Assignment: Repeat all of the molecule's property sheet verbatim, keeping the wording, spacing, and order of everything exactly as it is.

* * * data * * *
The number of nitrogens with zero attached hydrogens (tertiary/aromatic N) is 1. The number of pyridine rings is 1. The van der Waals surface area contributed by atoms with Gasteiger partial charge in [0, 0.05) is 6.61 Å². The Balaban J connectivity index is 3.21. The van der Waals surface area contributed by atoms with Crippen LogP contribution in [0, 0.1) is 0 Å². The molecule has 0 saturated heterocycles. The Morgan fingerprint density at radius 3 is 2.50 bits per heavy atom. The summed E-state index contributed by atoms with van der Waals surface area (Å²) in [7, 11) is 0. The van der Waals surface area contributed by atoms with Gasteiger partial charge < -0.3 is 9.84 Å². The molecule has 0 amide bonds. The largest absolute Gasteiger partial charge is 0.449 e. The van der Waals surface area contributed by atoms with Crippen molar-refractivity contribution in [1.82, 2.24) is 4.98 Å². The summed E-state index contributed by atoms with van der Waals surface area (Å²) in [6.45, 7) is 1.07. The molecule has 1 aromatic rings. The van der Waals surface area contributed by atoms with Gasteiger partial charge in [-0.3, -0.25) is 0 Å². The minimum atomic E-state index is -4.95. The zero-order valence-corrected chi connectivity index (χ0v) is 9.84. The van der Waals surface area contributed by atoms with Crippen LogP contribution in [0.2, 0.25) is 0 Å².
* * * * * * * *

The number of nitrogens with zero attached hydrogens (tertiary/aromatic N) is 1. The number of pyridine rings is 1. The van der Waals surface area contributed by atoms with Gasteiger partial charge in [0, 0.05) is 6.61 Å². The Balaban J connectivity index is 3.21. The van der Waals surface area contributed by atoms with Crippen LogP contribution in [0, 0.1) is 0 Å². The molecule has 0 saturated heterocycles. The Morgan fingerprint density at radius 3 is 2.50 bits per heavy atom. The summed E-state index contributed by atoms with van der Waals surface area (Å²) in [7, 11) is 0. The van der Waals surface area contributed by atoms with Gasteiger partial charge < -0.3 is 9.84 Å². The molecule has 0 amide bonds. The largest absolute Gasteiger partial charge is 0.449 e. The van der Waals surface area contributed by atoms with Crippen molar-refractivity contribution in [1.82, 2.24) is 4.98 Å². The summed E-state index contributed by atoms with van der Waals surface area (Å²) in [6.45, 7) is 1.07. The molecule has 1 aromatic rings. The van der Waals surface area contributed by atoms with Gasteiger partial charge in [-0.3, -0.25) is 0 Å². The minimum atomic E-state index is -4.95. The zero-order valence-corrected chi connectivity index (χ0v) is 9.84. The van der Waals surface area contributed by atoms with Crippen LogP contribution in [0.2, 0.25) is 0 Å².